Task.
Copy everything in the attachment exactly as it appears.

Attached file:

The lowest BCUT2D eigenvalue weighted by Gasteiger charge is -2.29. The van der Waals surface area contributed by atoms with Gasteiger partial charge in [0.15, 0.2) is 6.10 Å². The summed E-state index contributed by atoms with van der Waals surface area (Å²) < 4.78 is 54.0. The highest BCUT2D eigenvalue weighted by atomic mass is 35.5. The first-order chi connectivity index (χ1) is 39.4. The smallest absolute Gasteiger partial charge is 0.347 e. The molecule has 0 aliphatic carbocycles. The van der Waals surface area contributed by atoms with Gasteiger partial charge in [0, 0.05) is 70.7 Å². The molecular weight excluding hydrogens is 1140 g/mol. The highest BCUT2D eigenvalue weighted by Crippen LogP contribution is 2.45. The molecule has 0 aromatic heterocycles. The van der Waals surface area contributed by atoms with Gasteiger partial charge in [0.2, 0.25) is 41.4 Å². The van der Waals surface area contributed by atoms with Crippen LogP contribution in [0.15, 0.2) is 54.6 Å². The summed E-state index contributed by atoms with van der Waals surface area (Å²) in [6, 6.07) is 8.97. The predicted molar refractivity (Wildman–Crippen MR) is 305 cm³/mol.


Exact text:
The lowest BCUT2D eigenvalue weighted by Gasteiger charge is -2.29. The van der Waals surface area contributed by atoms with Gasteiger partial charge in [0.15, 0.2) is 6.10 Å². The summed E-state index contributed by atoms with van der Waals surface area (Å²) < 4.78 is 54.0. The highest BCUT2D eigenvalue weighted by atomic mass is 35.5. The first-order chi connectivity index (χ1) is 39.4. The smallest absolute Gasteiger partial charge is 0.347 e. The molecule has 0 aliphatic carbocycles. The van der Waals surface area contributed by atoms with Gasteiger partial charge in [0, 0.05) is 70.7 Å². The molecular weight excluding hydrogens is 1140 g/mol. The highest BCUT2D eigenvalue weighted by Crippen LogP contribution is 2.45. The molecule has 0 aromatic heterocycles. The van der Waals surface area contributed by atoms with Gasteiger partial charge in [0.2, 0.25) is 41.4 Å². The van der Waals surface area contributed by atoms with Crippen LogP contribution in [0.15, 0.2) is 54.6 Å². The summed E-state index contributed by atoms with van der Waals surface area (Å²) in [6, 6.07) is 8.97. The predicted molar refractivity (Wildman–Crippen MR) is 305 cm³/mol.